Economists have largely reacted positively to the Mid-term Budget Review tabled in Parliament by Finance Minister, Calle Schlettwein, on Wednesday.
The sentiment was that the minister had presented a good budget, but there were some concerns on whether the finance minister will implement his plans given past experiences.
‘Will he walk the talk?’ was the main concern of the economists and analysts who spoke to the Windhoek Observer after the budget review.
FNB Namibia economist, Namene Kalili, said the budget review did not have ‘many negative surprises.’
“It did not contain a lot of negative surprises. It’s okay.”
Kalili said what impressed him the most was the announcement by Schlettwein that the government wants the private sector to drive growth unlike in the past where growth was government-led.
Kalili said he is positive that the economy will register positive growth next year.
“I expect the economy to register positive growth. It will not be as high as it was four years ago, but it will be positive growth.”
Investment firm, Cirrus Capital, described the budget as a ‘positive package’ of requirements to rejuvenate growth in the Namibian economy.
“However success will ride on the detail and implementation,” according to the investment firm.
Economist Mally Likukela told the Windhoek Observer that while he agreed that the budget review demonstrate government's intention to protect and support social services, he was against suspending long-term growth-enhancing funding.
“By withdrawing N$1.8 billion from the developmental budget directly into operational budget, this demonstrates the government’s lack of seriousness toward infrastructure development - the backbone of economic growth.”
He said instead of suspending funds from the capital budget due to low implementation, the government could simply deal with the main cause of low implementation rather than re-directing the much-needed capital funding into operational expenditure - where no return on investment is guaranteed.
Likukela said the government will not succeeded in boosting tax collection through the tax proposals announced in the budget review because the private sector is under pressure due to the slowdown in the economy.
He said lack of accountability, corruption, poor work attitude in the public sector and poorly designed procurement policies will continue to undermine the minister's wish for a more efficient budgeting.
Eloise du Plessis, Head of Research at PSG Namibia, said the budget review ‘said the right things without much detail or resolution on anything.’
“There is still no finalisation on tax changes and it is still being discussed by the working group. The Public Procurement Act and the Investment Promotion Act are the two pieces of legislation that are supposed to boost investment in Namibia from outside and stimulate local business. Both are still under review,” she said.
“A positive development is to increase tax-deductible pension contributions to encourage local savings. The forum for stakeholders to discuss the implementation of major projects that are not yet implemented indicates that the problem is acknowledged. Urgent action is, however, necessary,” she said.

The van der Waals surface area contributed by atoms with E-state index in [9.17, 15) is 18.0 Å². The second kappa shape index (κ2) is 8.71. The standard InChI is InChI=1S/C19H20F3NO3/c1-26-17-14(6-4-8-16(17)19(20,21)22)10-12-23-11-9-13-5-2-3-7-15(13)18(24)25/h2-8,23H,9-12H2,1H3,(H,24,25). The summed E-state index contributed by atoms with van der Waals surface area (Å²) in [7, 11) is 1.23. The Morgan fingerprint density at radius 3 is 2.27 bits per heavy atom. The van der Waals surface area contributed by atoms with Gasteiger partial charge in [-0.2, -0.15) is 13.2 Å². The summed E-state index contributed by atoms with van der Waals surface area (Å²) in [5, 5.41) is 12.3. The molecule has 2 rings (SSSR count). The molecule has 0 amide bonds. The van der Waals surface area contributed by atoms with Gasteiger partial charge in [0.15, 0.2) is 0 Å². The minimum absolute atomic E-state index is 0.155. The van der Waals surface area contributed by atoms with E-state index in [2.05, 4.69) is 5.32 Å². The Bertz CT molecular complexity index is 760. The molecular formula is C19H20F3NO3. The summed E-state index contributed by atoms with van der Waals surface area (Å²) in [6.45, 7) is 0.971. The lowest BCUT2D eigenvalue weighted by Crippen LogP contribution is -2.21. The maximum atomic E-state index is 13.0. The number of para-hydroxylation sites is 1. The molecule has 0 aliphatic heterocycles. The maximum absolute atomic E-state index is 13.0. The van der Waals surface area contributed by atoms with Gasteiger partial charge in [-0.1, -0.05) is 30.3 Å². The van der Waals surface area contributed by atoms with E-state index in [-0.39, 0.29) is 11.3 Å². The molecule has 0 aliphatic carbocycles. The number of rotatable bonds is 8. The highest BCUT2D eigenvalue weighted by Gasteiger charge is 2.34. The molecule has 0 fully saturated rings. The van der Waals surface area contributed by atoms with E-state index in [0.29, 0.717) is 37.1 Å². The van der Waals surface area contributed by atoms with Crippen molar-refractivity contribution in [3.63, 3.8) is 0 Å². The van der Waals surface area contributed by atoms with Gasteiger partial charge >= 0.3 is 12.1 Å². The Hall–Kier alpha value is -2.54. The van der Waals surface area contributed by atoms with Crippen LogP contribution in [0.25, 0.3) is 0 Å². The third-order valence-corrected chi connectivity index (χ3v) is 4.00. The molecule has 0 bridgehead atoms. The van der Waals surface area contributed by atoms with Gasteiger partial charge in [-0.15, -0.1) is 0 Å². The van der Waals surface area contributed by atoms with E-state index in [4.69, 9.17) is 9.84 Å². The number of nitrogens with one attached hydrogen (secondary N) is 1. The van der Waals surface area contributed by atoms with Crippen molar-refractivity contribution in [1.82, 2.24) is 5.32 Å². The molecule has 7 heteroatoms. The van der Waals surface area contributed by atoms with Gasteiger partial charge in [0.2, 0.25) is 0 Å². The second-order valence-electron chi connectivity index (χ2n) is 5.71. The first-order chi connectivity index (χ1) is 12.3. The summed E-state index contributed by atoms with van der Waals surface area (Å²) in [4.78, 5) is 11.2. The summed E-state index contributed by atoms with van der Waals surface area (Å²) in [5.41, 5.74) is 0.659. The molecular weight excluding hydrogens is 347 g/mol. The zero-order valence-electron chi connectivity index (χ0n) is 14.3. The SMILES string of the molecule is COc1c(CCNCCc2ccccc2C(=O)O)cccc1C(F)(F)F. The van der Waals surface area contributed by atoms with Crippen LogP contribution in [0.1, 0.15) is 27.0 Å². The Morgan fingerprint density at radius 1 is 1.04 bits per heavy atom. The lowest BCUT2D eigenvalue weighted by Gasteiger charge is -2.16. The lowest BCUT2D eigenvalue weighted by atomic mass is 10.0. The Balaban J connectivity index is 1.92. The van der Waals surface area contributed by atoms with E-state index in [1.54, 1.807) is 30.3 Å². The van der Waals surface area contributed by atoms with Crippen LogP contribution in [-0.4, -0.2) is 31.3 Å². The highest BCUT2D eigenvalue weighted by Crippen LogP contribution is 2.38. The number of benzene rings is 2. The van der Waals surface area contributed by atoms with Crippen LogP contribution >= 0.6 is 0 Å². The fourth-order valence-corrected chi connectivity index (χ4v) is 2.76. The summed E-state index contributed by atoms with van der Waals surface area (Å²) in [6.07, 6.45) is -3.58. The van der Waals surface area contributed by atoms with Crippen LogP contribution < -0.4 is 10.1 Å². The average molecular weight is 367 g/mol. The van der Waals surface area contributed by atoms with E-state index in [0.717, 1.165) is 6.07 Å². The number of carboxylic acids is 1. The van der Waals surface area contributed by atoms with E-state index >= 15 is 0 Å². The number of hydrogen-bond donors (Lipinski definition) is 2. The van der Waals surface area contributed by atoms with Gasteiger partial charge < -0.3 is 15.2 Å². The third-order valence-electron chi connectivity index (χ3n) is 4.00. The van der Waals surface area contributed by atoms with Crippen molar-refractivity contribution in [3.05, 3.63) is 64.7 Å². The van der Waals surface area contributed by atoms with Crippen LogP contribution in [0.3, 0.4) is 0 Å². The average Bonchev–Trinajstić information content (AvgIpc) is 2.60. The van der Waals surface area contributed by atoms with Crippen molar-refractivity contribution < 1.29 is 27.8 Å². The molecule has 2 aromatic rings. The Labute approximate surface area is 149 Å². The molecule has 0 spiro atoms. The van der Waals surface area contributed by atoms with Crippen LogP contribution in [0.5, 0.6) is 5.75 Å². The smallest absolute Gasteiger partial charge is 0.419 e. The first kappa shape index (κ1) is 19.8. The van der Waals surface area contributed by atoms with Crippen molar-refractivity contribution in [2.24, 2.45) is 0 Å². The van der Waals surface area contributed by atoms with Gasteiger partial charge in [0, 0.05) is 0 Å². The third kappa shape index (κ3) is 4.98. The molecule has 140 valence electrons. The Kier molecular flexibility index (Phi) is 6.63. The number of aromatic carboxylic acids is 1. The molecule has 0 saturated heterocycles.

Du Plessis said the N$1.8 billion that can now be reallocated from the development budget because it is not spent is not something to be celebrated.
“The development budget has been cut again and again over the last three years to fund day-to-day government spending. It is not sustainable. An example of this is the N$138 million that has been removed from the construction and maintenance of schools to salaries,” she said.
Du Plessis said implementation of measures will make it easier for business, government spending and other types of funding.
“The question is which of these goals will be achieved?”
IJG Namibia said the budget review is very reflective of the trying economic times the country is facing at present.
“The revenue projections and revisions are more aligned and attest to the downward pressures on revenue that are at play. Government is only likely to achieve the projected contractions in the budget deficit through continued austerity measures,” the firm said.
IJG said a lack in implementing structural reforms and not providing a conducive business environment coupled with policy uncertainty is unlikely to change the prospects for increased revenue in the near-term.
“Securing funding for the budget deficit, however, is of less concern, as shown by the strong participation at primary auctions and the continental line of credit from the AfDB,” the firm said.
In his review, Schlettwein said the reallocations are targeted at addressing shortfalls experienced in various frontline services, with the social sector taking up 62.7 percent of the total reallocation or some N$702.8 million.
The public safety sector received 16.4 percent or some N$184.5 million, the infrastructure sector 11.4 percent or some N$127.5 million, economic sector 8.3 percent or some N$93.0 million, while the administrative sector received about 1.2 percent or some N$13 million.
The prominent reallocations were the Ministry of Basic Basic Education, Art and Culture which was allocated N$236.9 million while N$189.3 million was allocated to Higher Education, Training and Innovation as subsidy to support programs of higher learning and training.
He said N$175.1 million was allocated to Health and Social Services to cater for intake of health professionals, allocation to the Special Fund and procurement of pharmaceuticals under Namibia Institute of Pathology. Defence was allocated N$124.5 million for utilities and transport related expenses.
“The overall outcome of the Mid-Term Budget Review is limited to reallocations within and between votes, without any additional expenditure in the overall non-statutory expenditure ceiling, which remains at N$58.5 billion,” Schlettwein said.